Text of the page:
My outlook on this parent-school relationship became similar to making a new friend. I quickly realized just like building the foundations of a friendship, a strong parent-school partnership started with good communication, collaboration, being supportive, trusting, and sharing in experiences. Read More →
They are a great way to reset your focus such that you can direct your energy towards a goal that seemed out of reach at one time. But what happens when activities start to pick up again and unplanned events make reaching those goals more difficult? How do you stay on the grind? Below are a few tips that I suggest my clients consider when looking to stay on track.
– Write down your goals and reflect on them regularly (private or public). Maybe your resolution was as simple as drinking more water, maybe it was as complex as completing a Flywheel Challenge. Tell people about it. Take ownership in your goal. There is no better way to hold yourself accountable than to stare your goal in the face. That said, take time every few weeks to reflect on your progress. Are you where you want to be? What can you do better?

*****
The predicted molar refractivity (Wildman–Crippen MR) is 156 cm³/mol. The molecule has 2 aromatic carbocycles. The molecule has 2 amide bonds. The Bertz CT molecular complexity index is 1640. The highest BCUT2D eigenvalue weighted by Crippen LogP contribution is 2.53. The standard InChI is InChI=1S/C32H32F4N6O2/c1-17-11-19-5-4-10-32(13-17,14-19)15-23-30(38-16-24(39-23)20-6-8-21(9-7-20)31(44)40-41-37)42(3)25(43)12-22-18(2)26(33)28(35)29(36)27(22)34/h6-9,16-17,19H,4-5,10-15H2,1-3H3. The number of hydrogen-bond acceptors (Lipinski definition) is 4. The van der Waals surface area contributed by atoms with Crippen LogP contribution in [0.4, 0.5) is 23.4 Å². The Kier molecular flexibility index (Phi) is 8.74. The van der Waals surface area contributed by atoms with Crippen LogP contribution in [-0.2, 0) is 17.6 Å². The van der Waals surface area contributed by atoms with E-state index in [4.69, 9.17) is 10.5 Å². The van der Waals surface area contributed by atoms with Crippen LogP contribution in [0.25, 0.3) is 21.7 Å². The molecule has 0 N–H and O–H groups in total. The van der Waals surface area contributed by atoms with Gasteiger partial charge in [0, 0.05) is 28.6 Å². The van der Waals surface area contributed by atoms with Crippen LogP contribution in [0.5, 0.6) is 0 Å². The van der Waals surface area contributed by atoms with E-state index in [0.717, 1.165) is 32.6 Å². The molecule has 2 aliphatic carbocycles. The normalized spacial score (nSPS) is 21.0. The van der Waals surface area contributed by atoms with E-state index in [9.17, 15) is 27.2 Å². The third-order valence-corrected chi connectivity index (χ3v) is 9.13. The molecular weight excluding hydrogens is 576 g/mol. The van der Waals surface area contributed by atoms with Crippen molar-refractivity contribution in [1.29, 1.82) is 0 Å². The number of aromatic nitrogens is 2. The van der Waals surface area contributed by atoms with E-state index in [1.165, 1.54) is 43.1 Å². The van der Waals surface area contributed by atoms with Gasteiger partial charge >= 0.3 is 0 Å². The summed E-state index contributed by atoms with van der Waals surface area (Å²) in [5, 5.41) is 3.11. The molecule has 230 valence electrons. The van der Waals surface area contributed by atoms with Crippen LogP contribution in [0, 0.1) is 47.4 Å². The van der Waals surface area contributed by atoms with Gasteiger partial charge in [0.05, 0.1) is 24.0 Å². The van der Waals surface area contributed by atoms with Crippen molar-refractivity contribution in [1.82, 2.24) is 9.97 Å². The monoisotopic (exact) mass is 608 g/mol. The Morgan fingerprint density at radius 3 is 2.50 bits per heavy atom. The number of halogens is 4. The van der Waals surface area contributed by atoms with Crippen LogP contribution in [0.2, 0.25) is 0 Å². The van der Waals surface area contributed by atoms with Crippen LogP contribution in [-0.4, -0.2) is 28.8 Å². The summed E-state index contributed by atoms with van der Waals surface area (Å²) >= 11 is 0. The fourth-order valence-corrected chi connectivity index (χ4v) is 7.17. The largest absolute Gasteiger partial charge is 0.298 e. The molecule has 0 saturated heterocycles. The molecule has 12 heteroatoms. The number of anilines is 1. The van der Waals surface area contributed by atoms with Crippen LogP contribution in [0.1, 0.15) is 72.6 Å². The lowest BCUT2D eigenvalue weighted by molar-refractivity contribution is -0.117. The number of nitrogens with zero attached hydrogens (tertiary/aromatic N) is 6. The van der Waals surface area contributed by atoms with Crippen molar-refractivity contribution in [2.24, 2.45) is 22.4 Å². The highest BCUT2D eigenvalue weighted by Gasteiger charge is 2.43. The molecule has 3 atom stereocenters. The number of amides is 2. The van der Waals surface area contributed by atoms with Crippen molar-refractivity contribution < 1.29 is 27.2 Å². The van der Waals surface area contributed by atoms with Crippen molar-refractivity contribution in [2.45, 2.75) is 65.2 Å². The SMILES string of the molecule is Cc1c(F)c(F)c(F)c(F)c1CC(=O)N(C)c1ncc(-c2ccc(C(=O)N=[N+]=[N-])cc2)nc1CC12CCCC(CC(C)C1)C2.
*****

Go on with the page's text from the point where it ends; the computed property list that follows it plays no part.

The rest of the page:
– Find an accountability partner. As a busy mom, I find that if I make a “date” with a friend to do a workout, I am 99% more likely to show up than if I tell myself I will do it in my head. Find a friend that shares the same excitement towards your resolution as you do. Encourage each other.
– Sign up for a challenge, race, or competition (if that’s your thing). With the added pressure of an event to prepare for you, you will more than likely follow through with the groundwork to reach your goal – regardless of what else is going on around you. Read More →
By Smarty Guest Blogger Shawn Williams, Beech Mountain Resort
When people ask me what I do, they always look surprised to hear me say, “I work for a ski resort”. My responses to their next round of questions usually include “Yes, I live in Charlotte; Yes, there is good skiing in North Carolina; Yes, I realize it was 65 degrees in January last week; And yes, I’m a pretty good skier”.
Operating a ski resort in the South has its own sets of challenges and creates some pretty crazy days. Even crazier is when I look back at how our family got into this business. My grandfather, Ray Costin, was a heck of a businessman. Most of his career was spent in real estate development and construction, however in 1974 he was presented with an opportunity to become involved with some ski resorts (Bryce Mountain, Massanutten and Blue Knob). Having never been involved in this industry prior to that, he quickly became enamored by it. So in 1986 when Beech Mountain Resort was facing financial hardships under their current management, he jumped at the opportunity to purchase the resort and focus his interests on turning it around. Yep, he bought a ski resort! This is where my family really became entrenched in the North Carolina ski industry and our wild ride began.